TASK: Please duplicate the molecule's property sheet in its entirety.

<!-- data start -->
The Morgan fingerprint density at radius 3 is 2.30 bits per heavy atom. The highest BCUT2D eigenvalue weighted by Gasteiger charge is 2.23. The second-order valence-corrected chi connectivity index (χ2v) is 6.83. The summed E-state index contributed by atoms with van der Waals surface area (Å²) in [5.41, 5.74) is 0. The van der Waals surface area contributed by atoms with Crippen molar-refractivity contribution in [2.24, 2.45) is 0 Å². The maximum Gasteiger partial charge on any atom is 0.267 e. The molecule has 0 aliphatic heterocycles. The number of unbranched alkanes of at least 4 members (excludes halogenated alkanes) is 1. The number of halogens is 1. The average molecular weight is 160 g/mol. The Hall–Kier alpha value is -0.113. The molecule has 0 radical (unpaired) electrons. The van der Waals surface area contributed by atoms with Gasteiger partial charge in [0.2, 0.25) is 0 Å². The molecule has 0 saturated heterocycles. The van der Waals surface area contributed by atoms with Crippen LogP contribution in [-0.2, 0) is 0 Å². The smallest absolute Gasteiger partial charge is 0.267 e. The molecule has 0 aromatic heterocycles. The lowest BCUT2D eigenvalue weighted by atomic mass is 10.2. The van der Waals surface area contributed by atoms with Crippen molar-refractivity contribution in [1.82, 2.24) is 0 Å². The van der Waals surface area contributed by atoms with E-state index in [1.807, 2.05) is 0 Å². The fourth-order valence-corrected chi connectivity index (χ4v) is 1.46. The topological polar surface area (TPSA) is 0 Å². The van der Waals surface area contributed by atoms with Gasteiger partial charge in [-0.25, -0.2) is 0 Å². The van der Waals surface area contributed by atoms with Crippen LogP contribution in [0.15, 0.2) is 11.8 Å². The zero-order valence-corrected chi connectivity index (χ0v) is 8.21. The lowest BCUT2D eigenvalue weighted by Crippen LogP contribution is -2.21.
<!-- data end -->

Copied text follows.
The Morgan fingerprint density at radius 3 is 2.30 bits per heavy atom. The highest BCUT2D eigenvalue weighted by Gasteiger charge is 2.23. The second-order valence-corrected chi connectivity index (χ2v) is 6.83. The summed E-state index contributed by atoms with van der Waals surface area (Å²) in [5.41, 5.74) is 0. The van der Waals surface area contributed by atoms with Crippen molar-refractivity contribution in [2.24, 2.45) is 0 Å². The maximum Gasteiger partial charge on any atom is 0.267 e. The molecule has 0 aliphatic heterocycles. The number of unbranched alkanes of at least 4 members (excludes halogenated alkanes) is 1. The number of halogens is 1. The average molecular weight is 160 g/mol. The Hall–Kier alpha value is -0.113. The molecule has 0 radical (unpaired) electrons. The van der Waals surface area contributed by atoms with Gasteiger partial charge in [0.2, 0.25) is 0 Å². The molecule has 0 saturated heterocycles. The van der Waals surface area contributed by atoms with Crippen LogP contribution in [-0.2, 0) is 0 Å². The smallest absolute Gasteiger partial charge is 0.267 e. The molecule has 0 aromatic heterocycles. The lowest BCUT2D eigenvalue weighted by atomic mass is 10.2. The van der Waals surface area contributed by atoms with Crippen molar-refractivity contribution in [1.82, 2.24) is 0 Å². The van der Waals surface area contributed by atoms with E-state index in [1.807, 2.05) is 0 Å². The fourth-order valence-corrected chi connectivity index (χ4v) is 1.46. The topological polar surface area (TPSA) is 0 Å². The van der Waals surface area contributed by atoms with Gasteiger partial charge in [-0.25, -0.2) is 0 Å². The van der Waals surface area contributed by atoms with Crippen LogP contribution in [0.15, 0.2) is 11.8 Å². The zero-order valence-corrected chi connectivity index (χ0v) is 8.21. The lowest BCUT2D eigenvalue weighted by Crippen LogP contribution is -2.21.